Gerry Neugebauer, Howard Hughes Professor and Professor of Physics
Keith Matthews, Member of the Professional Staff, Division of Physics, Mathematics, and Astronomy

Neugebauer and Matthews are part of a team, led by Phil Nicholson from Cornell University, which will be observing Jupiter in the near- to mid-infrared wavelength (1-20 microns) with the 5-meter Hale Telescope atop Palomar Mountain, near San Diego. They will be looking for evidence of impact flashes, some of which may be bright enough to cause noticeable reflections from the faint rings around Jupiter, or from the halos of gas and dust around the trailing comet fragments. It's possible the plume of superheated gas may be visible over the limb, or edge, of the planet, and that this plume may also reflect the flash.

The team will also be looking for the faint temperature changes expected to result from the outwardly spreading waves in the atmosphere, which would be directly visible in the infrared. And they will be making spectroscopic observations to check for chemical changes. That is, they will study the light from Jupiter by breaking it into a spectrum, or rainbow, in order to examine the bright and dark lines characteristic of different molecules. The impact should create considerable vertical mixing, dredging up from deep in the planet chemicals that are rare on the surface, and bringing them into view.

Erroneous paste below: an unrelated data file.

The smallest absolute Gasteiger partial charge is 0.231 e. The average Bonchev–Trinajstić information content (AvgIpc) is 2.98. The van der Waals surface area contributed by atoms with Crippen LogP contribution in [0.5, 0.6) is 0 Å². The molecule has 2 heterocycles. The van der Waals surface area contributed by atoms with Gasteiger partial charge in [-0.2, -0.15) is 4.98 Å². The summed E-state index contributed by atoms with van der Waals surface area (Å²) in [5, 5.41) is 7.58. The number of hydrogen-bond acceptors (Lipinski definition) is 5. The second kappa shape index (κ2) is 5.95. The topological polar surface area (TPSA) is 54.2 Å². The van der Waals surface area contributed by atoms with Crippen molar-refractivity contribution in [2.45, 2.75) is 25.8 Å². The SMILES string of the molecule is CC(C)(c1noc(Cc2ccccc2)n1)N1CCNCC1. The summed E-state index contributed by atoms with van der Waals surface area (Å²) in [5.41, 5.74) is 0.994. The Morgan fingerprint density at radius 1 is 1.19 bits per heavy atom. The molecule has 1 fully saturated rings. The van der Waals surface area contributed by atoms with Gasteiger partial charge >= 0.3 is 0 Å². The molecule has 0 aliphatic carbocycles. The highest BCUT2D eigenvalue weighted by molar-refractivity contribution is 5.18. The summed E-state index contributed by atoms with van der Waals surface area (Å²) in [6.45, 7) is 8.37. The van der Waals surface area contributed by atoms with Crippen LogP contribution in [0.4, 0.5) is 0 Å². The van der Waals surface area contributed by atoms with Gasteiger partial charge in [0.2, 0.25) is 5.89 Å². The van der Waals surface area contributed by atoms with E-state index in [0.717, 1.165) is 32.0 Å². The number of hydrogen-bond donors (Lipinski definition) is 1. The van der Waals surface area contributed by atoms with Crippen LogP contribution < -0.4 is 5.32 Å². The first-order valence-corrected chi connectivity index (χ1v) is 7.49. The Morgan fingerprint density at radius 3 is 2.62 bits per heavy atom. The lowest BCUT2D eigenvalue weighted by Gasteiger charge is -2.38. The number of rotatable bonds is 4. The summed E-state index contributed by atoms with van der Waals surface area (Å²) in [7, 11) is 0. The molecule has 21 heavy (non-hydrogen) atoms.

Duane Muhleman, Professor of Planetary Science

Muhleman will be working at Caltech's Owens Valley Radio Observatory (OVRO) with research fellow Tony Phillips and graduate student Mark Gurwell. The trio will be observing near the 3-millimeter wavelength, looking for aftereffects of the impact. This radio wavelength allows them to see what's happening dozens of kilometers below the tops of the visible clouds, at a level where disturbances caused by the comet are likely to be noticeable. Based on their observations, Muhleman hopes to make a good estimate of the size of the disturbance and of how much energy went into creating it.

Jonas Zmuidzinas, Assistant Professor of Physics
Geoffrey Blake, Associate Professor of Cosmochemistry

Zmuidzinas and Blake are collaborating with principal investigator Peter Wannier of the Jet Propulsion Laboratory on Southern Hemisphere observations to be conducted aboard NASA's Kuiper Airborne Observatory, a plane that flies in the upper reaches of our own atmosphere. Zmuidzinas has built an instrument called a spectrometer which can detect radiation characteristic of various molecules, including water vapor. To avoid interference from water molecules in the air, the instrument will be carried above most of the atmosphere on the Kuiper Observatory. And to have a better, Southern Hemisphere view of the action, the plane will fly out of Melbourne, Australia. Water on Jupiter is usually buried beneath the upper cloud layers, but the comet may mix the upper and lower layers of the atmosphere enough to churn detectable amounts of water vapor to the surface. The spectrometer should be able to determine both the height and the temperature of plumes that contain water vapor, plumes that are expected to result from the collisions.

Contact: Jay Aller          or	  Max Benavidez
         (818) 395-3631	          (818) 395-3226